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Implementing a Comprehensive Emergency Department Pharmacist Program (EDPP)

Victoria E. Aldridge, Pharm.D., Helen K. Park, Pharm.D., Mark Bounthavong, Pharm.D., Anthony P. Morreale, Pharm.D., BCPS, M.B.A.


VA San Diego Healthcare System (VASDHS), San Diego, California

Patient safety improvement is of paramount importance in today’s medical climate. Since most Emergency Department (ED) patients receive multiple medications that traditionally have not been prospectively screened for compatibility, patient allergies, drug interactions, or appropriate dose, significant opportunity exists to introduce medication errors into the system. In 2006, Joint Commission standards mandated prospective order review of all medication orders prior to administration, including those written in the ED. The VA San Diego pharmacy service recognized this as an opportunity to improve clinical pharmacy services provided in the ED setting.

A business plan to secure funding for the implementation of a comprehensive 24-hour, 7-days-a-week Emergency Department Pharmacy Program (EDPP) was submitted by the pharmacy service. The proposal identified several key areas and processes that could be improved to  optimize patient safety and medication management. Primary targets were identified from these,  including prospective medication order review, medication reconciliation, pass-down communication for admissions from the ED, drug accountability, documentation of administered doses, and formulary management. The EDPP was officially launched in September 2007. Pharmacist-initiated interventions which would be used to measure the program’s impact, as referenced in literature, were identified prior to implementation of the EDPP. Each intervention was documented in a computerized log.. During the initial 6-month period, ED pharmacists recorded 9,568 interventions which were then used to assess the safety components and estimate the cost avoidance of the pharmacists’ activities. Moreover, a staff satisfaction survey was created to assess the pharmacists’ impact on providers and nurses, as well as their effect on workflow in the ED.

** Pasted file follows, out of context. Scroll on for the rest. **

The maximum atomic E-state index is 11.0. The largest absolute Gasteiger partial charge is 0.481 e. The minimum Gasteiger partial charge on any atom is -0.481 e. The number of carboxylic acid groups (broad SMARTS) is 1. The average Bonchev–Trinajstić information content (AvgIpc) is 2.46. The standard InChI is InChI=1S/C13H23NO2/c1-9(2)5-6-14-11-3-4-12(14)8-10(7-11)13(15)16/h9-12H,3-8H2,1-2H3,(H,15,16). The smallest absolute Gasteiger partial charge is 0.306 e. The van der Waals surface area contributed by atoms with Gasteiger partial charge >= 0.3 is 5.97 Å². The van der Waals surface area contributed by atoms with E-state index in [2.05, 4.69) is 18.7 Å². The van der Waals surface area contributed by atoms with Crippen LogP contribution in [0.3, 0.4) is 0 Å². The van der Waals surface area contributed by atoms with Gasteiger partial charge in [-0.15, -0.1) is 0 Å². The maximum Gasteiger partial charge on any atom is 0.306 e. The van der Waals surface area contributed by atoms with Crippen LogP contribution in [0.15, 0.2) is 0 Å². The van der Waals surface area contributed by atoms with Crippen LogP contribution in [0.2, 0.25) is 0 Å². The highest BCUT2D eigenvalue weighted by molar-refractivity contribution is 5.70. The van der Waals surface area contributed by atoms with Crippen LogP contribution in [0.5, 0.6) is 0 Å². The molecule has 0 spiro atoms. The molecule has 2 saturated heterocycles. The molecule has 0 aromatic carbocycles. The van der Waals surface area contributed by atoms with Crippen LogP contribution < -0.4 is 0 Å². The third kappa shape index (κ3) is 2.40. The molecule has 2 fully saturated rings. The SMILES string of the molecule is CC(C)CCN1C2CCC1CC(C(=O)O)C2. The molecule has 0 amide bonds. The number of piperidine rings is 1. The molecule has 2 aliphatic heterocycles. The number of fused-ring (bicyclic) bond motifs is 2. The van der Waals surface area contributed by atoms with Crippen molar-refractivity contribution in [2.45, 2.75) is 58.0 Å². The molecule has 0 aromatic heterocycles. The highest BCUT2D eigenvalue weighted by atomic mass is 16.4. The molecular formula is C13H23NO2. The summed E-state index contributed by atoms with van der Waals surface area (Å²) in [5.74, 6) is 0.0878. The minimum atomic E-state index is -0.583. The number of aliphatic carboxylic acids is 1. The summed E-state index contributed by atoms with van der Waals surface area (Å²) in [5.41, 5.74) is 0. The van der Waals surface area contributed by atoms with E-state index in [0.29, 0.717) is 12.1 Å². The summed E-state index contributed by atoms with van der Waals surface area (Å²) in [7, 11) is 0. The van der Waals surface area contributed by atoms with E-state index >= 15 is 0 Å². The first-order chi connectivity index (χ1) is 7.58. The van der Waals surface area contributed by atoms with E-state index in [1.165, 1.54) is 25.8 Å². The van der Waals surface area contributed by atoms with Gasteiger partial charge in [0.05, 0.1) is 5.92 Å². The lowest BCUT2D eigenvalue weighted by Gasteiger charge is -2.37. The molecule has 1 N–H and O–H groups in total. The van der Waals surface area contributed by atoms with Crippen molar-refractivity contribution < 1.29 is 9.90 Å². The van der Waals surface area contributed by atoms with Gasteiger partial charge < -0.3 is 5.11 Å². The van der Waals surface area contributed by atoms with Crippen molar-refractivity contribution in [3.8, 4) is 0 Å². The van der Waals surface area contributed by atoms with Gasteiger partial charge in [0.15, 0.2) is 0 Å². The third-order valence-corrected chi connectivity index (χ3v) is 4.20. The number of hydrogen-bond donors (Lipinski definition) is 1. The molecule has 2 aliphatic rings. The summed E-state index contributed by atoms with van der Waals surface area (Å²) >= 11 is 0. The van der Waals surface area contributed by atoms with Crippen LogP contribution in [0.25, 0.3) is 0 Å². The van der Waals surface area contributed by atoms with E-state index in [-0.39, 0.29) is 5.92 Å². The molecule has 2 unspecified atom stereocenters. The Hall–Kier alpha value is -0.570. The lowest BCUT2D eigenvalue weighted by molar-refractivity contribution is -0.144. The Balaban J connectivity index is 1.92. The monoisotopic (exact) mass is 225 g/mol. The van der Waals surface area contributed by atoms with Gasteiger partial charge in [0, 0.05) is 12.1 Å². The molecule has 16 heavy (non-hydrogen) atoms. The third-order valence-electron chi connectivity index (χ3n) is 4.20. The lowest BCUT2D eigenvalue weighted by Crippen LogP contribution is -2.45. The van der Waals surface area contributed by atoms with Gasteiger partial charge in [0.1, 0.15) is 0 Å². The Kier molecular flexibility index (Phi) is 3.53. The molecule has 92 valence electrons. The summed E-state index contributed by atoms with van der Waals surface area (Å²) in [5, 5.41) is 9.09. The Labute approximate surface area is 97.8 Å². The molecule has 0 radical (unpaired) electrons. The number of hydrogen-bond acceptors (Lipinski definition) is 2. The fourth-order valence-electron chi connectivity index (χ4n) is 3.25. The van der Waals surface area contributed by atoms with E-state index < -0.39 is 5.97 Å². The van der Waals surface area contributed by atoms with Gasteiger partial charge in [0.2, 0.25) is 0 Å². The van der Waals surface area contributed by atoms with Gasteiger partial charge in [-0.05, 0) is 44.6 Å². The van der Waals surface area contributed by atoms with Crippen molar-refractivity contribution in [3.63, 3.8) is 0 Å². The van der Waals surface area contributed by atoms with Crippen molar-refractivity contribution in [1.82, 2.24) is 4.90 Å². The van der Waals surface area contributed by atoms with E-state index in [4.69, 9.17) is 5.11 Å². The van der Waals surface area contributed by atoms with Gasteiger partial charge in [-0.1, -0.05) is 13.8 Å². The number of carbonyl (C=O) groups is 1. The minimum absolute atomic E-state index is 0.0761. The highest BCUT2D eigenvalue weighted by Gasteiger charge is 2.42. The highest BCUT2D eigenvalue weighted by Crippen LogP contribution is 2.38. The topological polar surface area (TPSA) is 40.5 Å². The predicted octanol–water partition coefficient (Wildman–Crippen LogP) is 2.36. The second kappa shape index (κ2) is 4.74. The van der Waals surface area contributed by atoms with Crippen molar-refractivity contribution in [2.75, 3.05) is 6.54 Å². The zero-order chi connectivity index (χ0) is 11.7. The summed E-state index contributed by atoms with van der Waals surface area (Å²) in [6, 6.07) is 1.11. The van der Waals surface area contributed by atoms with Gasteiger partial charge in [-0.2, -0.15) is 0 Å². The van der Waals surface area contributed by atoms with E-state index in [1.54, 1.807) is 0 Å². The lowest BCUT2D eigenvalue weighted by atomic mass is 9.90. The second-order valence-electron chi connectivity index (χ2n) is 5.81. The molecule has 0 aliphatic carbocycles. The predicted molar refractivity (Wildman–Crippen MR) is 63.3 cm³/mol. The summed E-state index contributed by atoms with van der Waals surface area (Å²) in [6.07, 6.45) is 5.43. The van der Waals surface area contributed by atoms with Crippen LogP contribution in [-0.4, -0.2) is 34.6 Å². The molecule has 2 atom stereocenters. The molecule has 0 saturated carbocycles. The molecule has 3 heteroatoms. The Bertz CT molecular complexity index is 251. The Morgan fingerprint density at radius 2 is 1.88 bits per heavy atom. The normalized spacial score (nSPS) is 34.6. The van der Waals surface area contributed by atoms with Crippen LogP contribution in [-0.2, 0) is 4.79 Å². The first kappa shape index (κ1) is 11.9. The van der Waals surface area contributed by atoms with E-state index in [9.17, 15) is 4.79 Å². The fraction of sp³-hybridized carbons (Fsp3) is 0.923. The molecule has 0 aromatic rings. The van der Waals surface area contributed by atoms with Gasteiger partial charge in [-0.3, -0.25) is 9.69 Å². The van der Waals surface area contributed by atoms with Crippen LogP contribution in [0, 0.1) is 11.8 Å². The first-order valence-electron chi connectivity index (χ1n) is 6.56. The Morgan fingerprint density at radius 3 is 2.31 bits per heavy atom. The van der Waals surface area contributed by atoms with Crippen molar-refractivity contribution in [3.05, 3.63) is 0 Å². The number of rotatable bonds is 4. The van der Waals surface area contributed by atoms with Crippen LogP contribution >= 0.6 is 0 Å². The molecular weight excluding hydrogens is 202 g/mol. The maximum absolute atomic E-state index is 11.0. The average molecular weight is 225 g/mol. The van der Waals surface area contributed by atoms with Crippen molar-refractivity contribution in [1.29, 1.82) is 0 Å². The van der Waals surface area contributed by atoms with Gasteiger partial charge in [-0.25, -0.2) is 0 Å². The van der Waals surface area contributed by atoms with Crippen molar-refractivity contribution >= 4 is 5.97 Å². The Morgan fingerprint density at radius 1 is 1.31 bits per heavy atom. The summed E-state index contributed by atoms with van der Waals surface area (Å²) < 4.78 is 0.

The EDPP has proven to be a successful program that has achieved and surpassed the goals first identified for this project. The many benefits achieved by the EDPP include improved quality of care provided to patients, decreased medication errors and wait times, improved medication reconciliation process, enhanced formulary management, ensured prospective medication order review, and increased overall patient safety as evidenced by the documented interventions and staff satisfaction survey. During data analysis, reviewers selected interventions that had a high probability of preventing serious harm which would have resulted in cost or resource expenditures. Based on a previous study (1), with adjustments for inflation, the estimated potential cost avoidance was extrapolated to an annual cost savings of $1,691,184 resulting in a 1:2.7 cost benefit ratio. Staff surveys demonstrated an overwhelmingly positive acceptance and integration of the program into the Emergency Department.

Instituting an EDPP improved patient safety, decreased medication errors, and conferred a net cost savings to the VASDHS. Implementation of the EDPP has helped our facility to minimize the risks for patient harm and optimize the delivery of quality patient care. The program has become an invaluable asset not only to the pharmacy service but to the medical center as a whole.


  1. Lee AJ, Boro MS, Knapp KK et al. Clinical and economic outcomes of pharmacist recommendations in a Veterans Affairs medical center. Am J Health-Syst Pharm. 2002; 59:2070-7.

 View a pdf of the poster from the Midyear Meeting (331KB).